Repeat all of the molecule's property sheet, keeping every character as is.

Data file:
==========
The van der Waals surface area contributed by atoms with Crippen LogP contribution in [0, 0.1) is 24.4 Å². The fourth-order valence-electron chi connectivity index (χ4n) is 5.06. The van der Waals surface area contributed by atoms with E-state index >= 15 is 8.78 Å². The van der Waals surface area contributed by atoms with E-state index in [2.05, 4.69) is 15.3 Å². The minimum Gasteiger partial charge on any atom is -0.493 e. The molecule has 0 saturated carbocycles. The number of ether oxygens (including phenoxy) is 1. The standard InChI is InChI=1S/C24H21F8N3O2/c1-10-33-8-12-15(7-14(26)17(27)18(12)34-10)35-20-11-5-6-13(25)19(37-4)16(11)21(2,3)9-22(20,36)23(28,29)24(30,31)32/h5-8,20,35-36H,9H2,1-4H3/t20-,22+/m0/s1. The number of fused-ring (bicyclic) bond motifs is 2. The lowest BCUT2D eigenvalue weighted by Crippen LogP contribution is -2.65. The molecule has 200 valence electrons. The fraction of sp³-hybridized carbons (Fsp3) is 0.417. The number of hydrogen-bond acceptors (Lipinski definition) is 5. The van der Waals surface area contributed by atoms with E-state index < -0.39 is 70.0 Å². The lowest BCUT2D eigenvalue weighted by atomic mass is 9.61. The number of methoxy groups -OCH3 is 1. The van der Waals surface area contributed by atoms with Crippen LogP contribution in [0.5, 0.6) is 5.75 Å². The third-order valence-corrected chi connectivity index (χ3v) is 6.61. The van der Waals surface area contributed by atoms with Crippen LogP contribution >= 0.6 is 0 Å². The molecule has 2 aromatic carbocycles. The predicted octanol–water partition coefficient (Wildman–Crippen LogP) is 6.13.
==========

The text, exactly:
The van der Waals surface area contributed by atoms with Crippen LogP contribution in [0, 0.1) is 24.4 Å². The fourth-order valence-electron chi connectivity index (χ4n) is 5.06. The van der Waals surface area contributed by atoms with E-state index >= 15 is 8.78 Å². The van der Waals surface area contributed by atoms with E-state index in [2.05, 4.69) is 15.3 Å². The minimum Gasteiger partial charge on any atom is -0.493 e. The molecule has 0 saturated carbocycles. The number of ether oxygens (including phenoxy) is 1. The standard InChI is InChI=1S/C24H21F8N3O2/c1-10-33-8-12-15(7-14(26)17(27)18(12)34-10)35-20-11-5-6-13(25)19(37-4)16(11)21(2,3)9-22(20,36)23(28,29)24(30,31)32/h5-8,20,35-36H,9H2,1-4H3/t20-,22+/m0/s1. The number of fused-ring (bicyclic) bond motifs is 2. The lowest BCUT2D eigenvalue weighted by Crippen LogP contribution is -2.65. The molecule has 200 valence electrons. The fraction of sp³-hybridized carbons (Fsp3) is 0.417. The number of hydrogen-bond acceptors (Lipinski definition) is 5. The van der Waals surface area contributed by atoms with E-state index < -0.39 is 70.0 Å². The lowest BCUT2D eigenvalue weighted by atomic mass is 9.61. The number of methoxy groups -OCH3 is 1. The van der Waals surface area contributed by atoms with Crippen LogP contribution in [0.5, 0.6) is 5.75 Å². The third-order valence-corrected chi connectivity index (χ3v) is 6.61. The van der Waals surface area contributed by atoms with Crippen LogP contribution >= 0.6 is 0 Å². The molecule has 2 aromatic carbocycles. The predicted octanol–water partition coefficient (Wildman–Crippen LogP) is 6.13.